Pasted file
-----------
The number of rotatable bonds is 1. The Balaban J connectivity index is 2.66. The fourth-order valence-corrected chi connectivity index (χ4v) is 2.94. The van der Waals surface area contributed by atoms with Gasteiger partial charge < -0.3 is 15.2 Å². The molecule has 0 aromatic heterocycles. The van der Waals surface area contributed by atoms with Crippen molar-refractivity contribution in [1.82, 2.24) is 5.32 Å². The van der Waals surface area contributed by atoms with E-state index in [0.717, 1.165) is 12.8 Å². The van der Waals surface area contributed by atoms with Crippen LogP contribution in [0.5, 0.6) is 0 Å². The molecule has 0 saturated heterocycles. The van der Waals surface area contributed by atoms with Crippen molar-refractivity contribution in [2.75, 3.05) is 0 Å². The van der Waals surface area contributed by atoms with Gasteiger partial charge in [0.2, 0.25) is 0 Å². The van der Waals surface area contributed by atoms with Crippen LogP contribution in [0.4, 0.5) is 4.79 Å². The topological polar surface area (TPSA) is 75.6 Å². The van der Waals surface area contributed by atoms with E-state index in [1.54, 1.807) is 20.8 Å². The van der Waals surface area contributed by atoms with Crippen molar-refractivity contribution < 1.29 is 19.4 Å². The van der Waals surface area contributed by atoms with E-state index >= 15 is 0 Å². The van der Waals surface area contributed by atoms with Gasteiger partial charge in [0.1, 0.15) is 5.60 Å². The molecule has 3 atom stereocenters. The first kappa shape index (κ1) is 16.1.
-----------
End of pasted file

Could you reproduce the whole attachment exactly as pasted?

The number of rotatable bonds is 1. The Balaban J connectivity index is 2.66. The fourth-order valence-corrected chi connectivity index (χ4v) is 2.94. The van der Waals surface area contributed by atoms with Gasteiger partial charge < -0.3 is 15.2 Å². The molecule has 0 aromatic heterocycles. The van der Waals surface area contributed by atoms with Crippen molar-refractivity contribution in [1.82, 2.24) is 5.32 Å². The van der Waals surface area contributed by atoms with E-state index in [0.717, 1.165) is 12.8 Å². The van der Waals surface area contributed by atoms with Crippen LogP contribution in [0.5, 0.6) is 0 Å². The molecule has 0 saturated heterocycles. The van der Waals surface area contributed by atoms with Crippen molar-refractivity contribution in [2.75, 3.05) is 0 Å². The van der Waals surface area contributed by atoms with Gasteiger partial charge in [0.2, 0.25) is 0 Å². The van der Waals surface area contributed by atoms with Crippen LogP contribution in [0.4, 0.5) is 4.79 Å². The topological polar surface area (TPSA) is 75.6 Å². The van der Waals surface area contributed by atoms with E-state index in [1.54, 1.807) is 20.8 Å². The van der Waals surface area contributed by atoms with Crippen molar-refractivity contribution < 1.29 is 19.4 Å². The van der Waals surface area contributed by atoms with E-state index >= 15 is 0 Å². The van der Waals surface area contributed by atoms with Gasteiger partial charge in [0.1, 0.15) is 5.60 Å². The molecule has 3 atom stereocenters. The first kappa shape index (κ1) is 16.1.